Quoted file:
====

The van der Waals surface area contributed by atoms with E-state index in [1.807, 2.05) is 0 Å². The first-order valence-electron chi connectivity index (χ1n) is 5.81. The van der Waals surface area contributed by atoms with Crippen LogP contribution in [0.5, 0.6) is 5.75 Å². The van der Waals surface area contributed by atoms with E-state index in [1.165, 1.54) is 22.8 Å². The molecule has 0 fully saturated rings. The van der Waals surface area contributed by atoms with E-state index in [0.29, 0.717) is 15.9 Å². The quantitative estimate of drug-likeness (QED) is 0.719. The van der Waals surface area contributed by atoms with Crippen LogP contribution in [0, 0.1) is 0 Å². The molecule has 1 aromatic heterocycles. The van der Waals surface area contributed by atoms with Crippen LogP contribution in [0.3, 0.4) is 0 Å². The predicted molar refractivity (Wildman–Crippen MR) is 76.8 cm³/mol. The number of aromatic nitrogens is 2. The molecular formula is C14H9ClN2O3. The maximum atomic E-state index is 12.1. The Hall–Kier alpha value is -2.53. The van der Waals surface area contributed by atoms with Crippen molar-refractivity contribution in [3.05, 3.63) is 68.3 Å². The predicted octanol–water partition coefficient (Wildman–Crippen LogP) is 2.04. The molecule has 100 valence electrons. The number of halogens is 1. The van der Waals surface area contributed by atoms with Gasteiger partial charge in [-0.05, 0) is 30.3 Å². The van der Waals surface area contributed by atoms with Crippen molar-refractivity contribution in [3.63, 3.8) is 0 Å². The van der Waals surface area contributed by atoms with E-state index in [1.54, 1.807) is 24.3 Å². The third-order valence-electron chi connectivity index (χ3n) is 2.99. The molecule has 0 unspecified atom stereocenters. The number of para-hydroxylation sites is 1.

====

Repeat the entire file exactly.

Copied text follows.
The van der Waals surface area contributed by atoms with E-state index in [1.807, 2.05) is 0 Å². The first-order valence-electron chi connectivity index (χ1n) is 5.81. The van der Waals surface area contributed by atoms with Crippen LogP contribution in [0.5, 0.6) is 5.75 Å². The van der Waals surface area contributed by atoms with E-state index in [1.165, 1.54) is 22.8 Å². The molecule has 0 fully saturated rings. The van der Waals surface area contributed by atoms with E-state index in [0.29, 0.717) is 15.9 Å². The quantitative estimate of drug-likeness (QED) is 0.719. The van der Waals surface area contributed by atoms with Crippen LogP contribution in [0, 0.1) is 0 Å². The molecule has 1 aromatic heterocycles. The van der Waals surface area contributed by atoms with Crippen LogP contribution in [0.3, 0.4) is 0 Å². The predicted molar refractivity (Wildman–Crippen MR) is 76.8 cm³/mol. The number of aromatic nitrogens is 2. The molecular formula is C14H9ClN2O3. The maximum atomic E-state index is 12.1. The Hall–Kier alpha value is -2.53. The van der Waals surface area contributed by atoms with Crippen molar-refractivity contribution in [3.05, 3.63) is 68.3 Å². The predicted octanol–water partition coefficient (Wildman–Crippen LogP) is 2.04. The molecule has 100 valence electrons. The number of halogens is 1. The van der Waals surface area contributed by atoms with Gasteiger partial charge in [-0.05, 0) is 30.3 Å². The van der Waals surface area contributed by atoms with Crippen molar-refractivity contribution in [3.63, 3.8) is 0 Å². The van der Waals surface area contributed by atoms with E-state index in [1.54, 1.807) is 24.3 Å². The third-order valence-electron chi connectivity index (χ3n) is 2.99. The molecule has 0 unspecified atom stereocenters. The number of para-hydroxylation sites is 1.